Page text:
While reading the Winn article (2003)I couldn’t help but think about the term symbiotic relationship to describe how learning occurs. Over the course of the term, we have inquired into the various frameworks to describe how educators can better prepare themselves to understand how students learn best. As Winn suggests, learning does not occur exclusively in the brain, but rather is the process of engaging the whole body (2003). I love this thought because it reminds me of how learning has evolved over the course of history, no longer must students sit in lecture style seating to understanding what the expert at the front of the room has to say. Learning involves inquiring with our body and minds to understand connections and applications into real-world instances. According to Winn, “A student’s Umwelt is the environment as the student sees and knows it–a limited view of the real world, ever changing as the student explores it and comes to understand it” (p.12) When educators provide students with opportunities to experience with all their senses new experiences students are more engaged and motivated to involve themselves in learning what they are curious about. Therefore, educators may study various frameworks independently but when we understand learning to be a consolidation of how the brain and body are involved in learning do we come to understand this framework.
Roschelle et al. article “Handheld tools that ‘Informate’ assessment of student learning in Science” article they bring up a good discussion about the inconsistency of how assessment is defined across educators. The importance of providing current formative feedback for students is critical in the cycle of learning, so that students can revisit misconceptions and re-learn concepts. By using handheld technology students will be better able to access and incorporate feedback into their learning rather than waiting until the summative assignment is returned, only to find out it is too late to demonstrate their understanding authentically.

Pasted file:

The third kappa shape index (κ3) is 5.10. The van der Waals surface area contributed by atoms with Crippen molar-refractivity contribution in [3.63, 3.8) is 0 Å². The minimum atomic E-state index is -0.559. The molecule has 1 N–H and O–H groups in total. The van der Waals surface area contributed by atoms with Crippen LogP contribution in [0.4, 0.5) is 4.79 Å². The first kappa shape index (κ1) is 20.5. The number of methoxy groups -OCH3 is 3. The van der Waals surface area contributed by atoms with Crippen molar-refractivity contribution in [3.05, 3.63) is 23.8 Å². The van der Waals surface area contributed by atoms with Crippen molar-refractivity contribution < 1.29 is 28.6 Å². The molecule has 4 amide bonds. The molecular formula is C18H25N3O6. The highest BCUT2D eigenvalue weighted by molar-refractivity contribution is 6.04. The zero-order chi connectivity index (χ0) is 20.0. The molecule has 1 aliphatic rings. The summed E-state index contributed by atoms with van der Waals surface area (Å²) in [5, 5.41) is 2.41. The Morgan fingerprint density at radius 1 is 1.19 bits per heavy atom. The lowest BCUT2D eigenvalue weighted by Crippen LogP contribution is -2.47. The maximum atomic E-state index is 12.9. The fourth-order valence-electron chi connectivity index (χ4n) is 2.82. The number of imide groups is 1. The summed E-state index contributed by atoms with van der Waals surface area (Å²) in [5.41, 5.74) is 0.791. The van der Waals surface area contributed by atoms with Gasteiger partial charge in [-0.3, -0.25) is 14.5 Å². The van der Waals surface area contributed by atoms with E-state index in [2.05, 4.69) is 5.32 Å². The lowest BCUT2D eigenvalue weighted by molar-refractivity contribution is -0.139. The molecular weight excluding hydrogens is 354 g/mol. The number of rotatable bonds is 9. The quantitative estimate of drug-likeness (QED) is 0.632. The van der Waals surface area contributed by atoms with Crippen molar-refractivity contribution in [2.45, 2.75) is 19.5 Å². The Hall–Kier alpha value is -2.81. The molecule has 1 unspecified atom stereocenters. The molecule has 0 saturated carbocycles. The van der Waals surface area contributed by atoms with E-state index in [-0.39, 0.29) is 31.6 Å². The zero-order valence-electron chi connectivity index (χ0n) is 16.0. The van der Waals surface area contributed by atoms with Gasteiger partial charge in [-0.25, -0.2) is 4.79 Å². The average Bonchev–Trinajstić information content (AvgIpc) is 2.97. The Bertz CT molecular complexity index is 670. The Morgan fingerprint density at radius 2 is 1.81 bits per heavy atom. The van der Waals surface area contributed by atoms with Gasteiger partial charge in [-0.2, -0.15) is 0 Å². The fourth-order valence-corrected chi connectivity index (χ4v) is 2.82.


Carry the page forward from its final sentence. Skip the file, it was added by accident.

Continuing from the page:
Finally, Novack’s article “From action to abstraction:Using the hands to learn math” we learn that utilizing gestures in learning outperforms actions in the classroom. By involving the body into the learning process we see that students are better able to retain information and make valuable connections that provide longevity in their understanding. The connection between Winn’s article and Novack’s research are exciting and hopefully more teachers are aware of the research in the benefits to get kids moving in order to understand better.
My questions for this week include the following:
- Assessment: How do educators ensure that through the use of handheld devices students are actually reading feedback in a timely manner that is user friendly?
- What support systems exist for educators to collaborate with physical education teachers to teach mathematical and science concepts for students in a K-12 system?
- Roschelle, J; Penuel, W.; Yarnall, L; Shechtman, N; Tatar, D. (2005). Handheld tools that ‘Informate’ assessment of student learning in science: A requirements analysis. Journal of Computer Assisted Learning, 21(3), pp. 190-203.
- Novack, M. A., Congdon, E. L., Hemani-Lopez, N., & Goldin-Meadow, S. (2014). From action to abstraction: Using the hands to learn math. Psychological Science, 25(4), 903-910.https://www.ncbi.nlm.nih.gov/pmc/articles/PMC3984351/
- Winn, W. (2003). Learning in artificial environments: Embodiment, embeddedness, and dynamic adaptation. Technology, Instruction, Cognition and Learning, 1(1), 87-114.